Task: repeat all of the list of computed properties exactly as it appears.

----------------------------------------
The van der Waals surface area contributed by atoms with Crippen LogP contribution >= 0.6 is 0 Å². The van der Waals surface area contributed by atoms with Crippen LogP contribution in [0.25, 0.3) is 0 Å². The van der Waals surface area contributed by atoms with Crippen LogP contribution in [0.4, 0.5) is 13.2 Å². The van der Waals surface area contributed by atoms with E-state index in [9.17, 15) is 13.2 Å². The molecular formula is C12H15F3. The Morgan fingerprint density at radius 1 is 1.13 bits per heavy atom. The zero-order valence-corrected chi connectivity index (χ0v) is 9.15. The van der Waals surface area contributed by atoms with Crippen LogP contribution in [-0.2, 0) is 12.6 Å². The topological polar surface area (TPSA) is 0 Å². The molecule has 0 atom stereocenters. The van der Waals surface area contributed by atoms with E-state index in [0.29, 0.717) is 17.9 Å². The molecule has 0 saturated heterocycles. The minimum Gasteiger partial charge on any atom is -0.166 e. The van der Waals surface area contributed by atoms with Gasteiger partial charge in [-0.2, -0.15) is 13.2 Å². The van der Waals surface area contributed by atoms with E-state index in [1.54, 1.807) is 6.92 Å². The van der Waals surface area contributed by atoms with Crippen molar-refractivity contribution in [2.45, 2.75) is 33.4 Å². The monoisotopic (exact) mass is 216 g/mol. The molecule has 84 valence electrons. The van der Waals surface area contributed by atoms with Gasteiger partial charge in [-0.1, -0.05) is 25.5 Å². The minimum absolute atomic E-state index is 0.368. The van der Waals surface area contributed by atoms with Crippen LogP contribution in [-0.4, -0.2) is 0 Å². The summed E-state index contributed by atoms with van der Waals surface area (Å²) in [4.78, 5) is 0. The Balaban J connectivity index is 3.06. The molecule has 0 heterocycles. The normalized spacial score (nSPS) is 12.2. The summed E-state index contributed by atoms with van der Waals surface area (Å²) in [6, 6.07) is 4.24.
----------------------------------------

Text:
The van der Waals surface area contributed by atoms with Crippen LogP contribution >= 0.6 is 0 Å². The van der Waals surface area contributed by atoms with Crippen LogP contribution in [0.25, 0.3) is 0 Å². The van der Waals surface area contributed by atoms with Crippen LogP contribution in [0.4, 0.5) is 13.2 Å². The van der Waals surface area contributed by atoms with E-state index in [9.17, 15) is 13.2 Å². The molecular formula is C12H15F3. The Morgan fingerprint density at radius 1 is 1.13 bits per heavy atom. The zero-order valence-corrected chi connectivity index (χ0v) is 9.15. The van der Waals surface area contributed by atoms with Crippen LogP contribution in [-0.2, 0) is 12.6 Å². The topological polar surface area (TPSA) is 0 Å². The molecule has 0 atom stereocenters. The van der Waals surface area contributed by atoms with E-state index in [0.29, 0.717) is 17.9 Å². The molecule has 0 saturated heterocycles. The minimum Gasteiger partial charge on any atom is -0.166 e. The van der Waals surface area contributed by atoms with Gasteiger partial charge in [-0.2, -0.15) is 13.2 Å². The van der Waals surface area contributed by atoms with E-state index in [1.54, 1.807) is 6.92 Å². The van der Waals surface area contributed by atoms with Crippen molar-refractivity contribution in [2.45, 2.75) is 33.4 Å². The monoisotopic (exact) mass is 216 g/mol. The molecule has 84 valence electrons. The van der Waals surface area contributed by atoms with Gasteiger partial charge in [-0.1, -0.05) is 25.5 Å². The minimum absolute atomic E-state index is 0.368. The van der Waals surface area contributed by atoms with Crippen LogP contribution in [-0.4, -0.2) is 0 Å². The summed E-state index contributed by atoms with van der Waals surface area (Å²) in [4.78, 5) is 0. The Balaban J connectivity index is 3.06. The molecule has 0 heterocycles. The normalized spacial score (nSPS) is 12.2. The summed E-state index contributed by atoms with van der Waals surface area (Å²) in [6, 6.07) is 4.24.